How to Win at Craps

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Gambling is all about odds—taking advantage of wagers most favourable to players and avoiding bets that give the House too much of an advantage. A solid Craps strategy is to play the Pass Line and Take Odds whenever possible in order to make the total wager as much of 50/50 proposition as possible.

The House edge on the Pass Line is just 1.41%. With Free Odds taken at 2X, the House advantage falls to just 0.60%. When 100X Odds are taken, the House margin virtually disappears to a mere 0.021%. Statistically, Taking Odds, should be the key to winning wagers, but how does it perform in real situations?

Think of what happens when a player makes a five-unit bet on the Pass Line and the shooter comes out with a six. In order to back the original bet at 2X Odds, ten more units are required, bringing the total at risk to 15 units. If a six appears before a seven, the player will win five units on the Pass Line and twelve units at 6-to-5 for the Free Odds, making a total win of 17 units. That’s much better than even money.

The biggest drawback, however, to wagering on the Pass Line and Free Odds is how long it often takes to receive a payout. Innumerable intervening rolls may occur before the Point is resolved as a win or a loss. In the meantime, opportunities are being lost, just waiting for the six to appear.

Some players will remedy this by making Come bets and backing them with Free Odds, too. The problem, of course, is that in a long sequence of rolls, the player can end up having a significant portion of his/her funds on the table at risk. A single seven can practically wipe out the bankroll.

A less risky approach is to make a Place Bet on the box number opposite the Point. In this case, the eight is opposite the six, and a six-unit wager is all that’s needed, and the House holds an advantage of just 1.52%. A winning Place Bet will pay seven units, so to assure a profit, only one roll of eight is required before a seven comes up. Once the eight appears, the player has the option to come down off the eight, take back the Free Odds wager, and let the original $5 Pass Line bet ride. A profit of two units is guaranteed.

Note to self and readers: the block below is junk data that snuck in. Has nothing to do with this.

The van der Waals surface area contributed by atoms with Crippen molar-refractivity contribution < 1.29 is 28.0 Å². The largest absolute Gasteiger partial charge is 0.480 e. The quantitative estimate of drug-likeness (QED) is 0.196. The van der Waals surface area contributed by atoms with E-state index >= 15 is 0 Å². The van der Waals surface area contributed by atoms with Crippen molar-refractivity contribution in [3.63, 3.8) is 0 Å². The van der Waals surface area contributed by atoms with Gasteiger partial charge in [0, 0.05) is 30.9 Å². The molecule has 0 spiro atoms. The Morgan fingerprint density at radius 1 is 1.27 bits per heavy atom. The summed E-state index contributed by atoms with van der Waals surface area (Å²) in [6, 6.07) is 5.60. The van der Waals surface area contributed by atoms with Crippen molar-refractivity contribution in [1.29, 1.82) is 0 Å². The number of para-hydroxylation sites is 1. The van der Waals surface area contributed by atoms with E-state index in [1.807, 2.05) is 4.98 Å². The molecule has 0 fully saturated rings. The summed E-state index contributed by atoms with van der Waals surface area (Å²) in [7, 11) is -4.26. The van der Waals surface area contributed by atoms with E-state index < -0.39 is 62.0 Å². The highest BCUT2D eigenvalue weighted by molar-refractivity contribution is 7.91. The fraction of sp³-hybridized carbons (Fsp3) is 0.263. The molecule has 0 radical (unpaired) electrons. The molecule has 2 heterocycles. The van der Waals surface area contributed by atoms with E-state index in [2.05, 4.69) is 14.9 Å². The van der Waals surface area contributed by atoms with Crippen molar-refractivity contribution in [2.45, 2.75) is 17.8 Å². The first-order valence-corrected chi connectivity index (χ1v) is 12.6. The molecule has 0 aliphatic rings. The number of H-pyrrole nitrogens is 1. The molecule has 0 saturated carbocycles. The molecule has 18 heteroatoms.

If, however, the Point is made before an eight shows, the Place Bet on the eight continues working for the next come out roll. It will not lose on any number other than seven, and since the player will have the Pass Line covered with at least five units, no more than a single unit is at risk of being lost.

Those seeking a more aggressive approach can use this same combination of bets on the Come after the Point has been established. Bet the Come, Take Odds and make a Place Bet on the number opposite the Come Point. This provides numerous ways of winning (all Pass combinations, Come combinations and two box numbers), but just six ways of losing (rolling a seven) out of 36 possible results.

As Place Bets win, they can be pulled down, of course, but a potentially more lucrative approach is to “press” the bets by using the winnings to increase the amount wagered at no out of pocket cost. This gets the House money working for the player.

On the downside, whenever the shooter rolls craps on the initial Come bet, five more units must be staked, putting the player temporarily in the hole. Also, whenever a seven comes up, other than when the initial Come bet is made, all of the wagers on the table lose. Obviously, the objective of making combinations of wagers is to earn enough in short-term winnings to cover losses that are bound to occur in the long term.

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